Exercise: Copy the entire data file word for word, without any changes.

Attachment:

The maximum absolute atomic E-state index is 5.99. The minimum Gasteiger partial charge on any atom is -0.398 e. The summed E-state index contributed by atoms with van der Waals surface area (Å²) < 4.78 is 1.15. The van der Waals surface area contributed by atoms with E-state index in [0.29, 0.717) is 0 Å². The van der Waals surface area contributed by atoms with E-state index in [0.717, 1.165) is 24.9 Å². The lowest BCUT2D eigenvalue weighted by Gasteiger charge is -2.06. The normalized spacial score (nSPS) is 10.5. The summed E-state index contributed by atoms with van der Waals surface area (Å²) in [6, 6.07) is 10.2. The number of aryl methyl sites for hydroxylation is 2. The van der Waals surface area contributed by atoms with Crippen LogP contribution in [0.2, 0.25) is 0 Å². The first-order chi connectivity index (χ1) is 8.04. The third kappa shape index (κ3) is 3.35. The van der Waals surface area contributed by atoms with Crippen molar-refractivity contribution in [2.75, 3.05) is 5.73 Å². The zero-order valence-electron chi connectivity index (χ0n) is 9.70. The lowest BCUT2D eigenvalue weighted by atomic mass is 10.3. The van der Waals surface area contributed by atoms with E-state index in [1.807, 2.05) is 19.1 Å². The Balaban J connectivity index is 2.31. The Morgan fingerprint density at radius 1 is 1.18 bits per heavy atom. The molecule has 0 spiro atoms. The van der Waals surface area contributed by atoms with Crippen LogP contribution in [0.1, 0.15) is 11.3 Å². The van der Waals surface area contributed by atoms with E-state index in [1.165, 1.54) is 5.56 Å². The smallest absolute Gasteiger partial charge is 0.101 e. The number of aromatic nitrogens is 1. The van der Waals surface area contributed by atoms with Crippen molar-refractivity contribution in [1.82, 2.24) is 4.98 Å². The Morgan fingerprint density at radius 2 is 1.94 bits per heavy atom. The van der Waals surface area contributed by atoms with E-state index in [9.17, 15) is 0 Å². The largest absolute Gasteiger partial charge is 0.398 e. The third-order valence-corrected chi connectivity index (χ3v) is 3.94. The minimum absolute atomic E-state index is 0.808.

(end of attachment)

The maximum absolute atomic E-state index is 5.99. The minimum Gasteiger partial charge on any atom is -0.398 e. The summed E-state index contributed by atoms with van der Waals surface area (Å²) < 4.78 is 1.15. The van der Waals surface area contributed by atoms with E-state index in [0.29, 0.717) is 0 Å². The van der Waals surface area contributed by atoms with E-state index in [0.717, 1.165) is 24.9 Å². The lowest BCUT2D eigenvalue weighted by Gasteiger charge is -2.06. The normalized spacial score (nSPS) is 10.5. The summed E-state index contributed by atoms with van der Waals surface area (Å²) in [6, 6.07) is 10.2. The number of aryl methyl sites for hydroxylation is 2. The van der Waals surface area contributed by atoms with Crippen LogP contribution in [0.2, 0.25) is 0 Å². The first-order chi connectivity index (χ1) is 8.04. The third kappa shape index (κ3) is 3.35. The van der Waals surface area contributed by atoms with Crippen molar-refractivity contribution in [2.75, 3.05) is 5.73 Å². The zero-order valence-electron chi connectivity index (χ0n) is 9.70. The lowest BCUT2D eigenvalue weighted by atomic mass is 10.3. The van der Waals surface area contributed by atoms with E-state index in [1.807, 2.05) is 19.1 Å². The Balaban J connectivity index is 2.31. The Morgan fingerprint density at radius 1 is 1.18 bits per heavy atom. The molecule has 0 spiro atoms. The van der Waals surface area contributed by atoms with Crippen LogP contribution in [0.1, 0.15) is 11.3 Å². The van der Waals surface area contributed by atoms with E-state index in [1.165, 1.54) is 5.56 Å². The smallest absolute Gasteiger partial charge is 0.101 e. The number of aromatic nitrogens is 1. The van der Waals surface area contributed by atoms with Crippen molar-refractivity contribution in [1.82, 2.24) is 4.98 Å². The Morgan fingerprint density at radius 2 is 1.94 bits per heavy atom. The van der Waals surface area contributed by atoms with E-state index in [9.17, 15) is 0 Å². The largest absolute Gasteiger partial charge is 0.398 e. The third-order valence-corrected chi connectivity index (χ3v) is 3.94. The minimum absolute atomic E-state index is 0.808.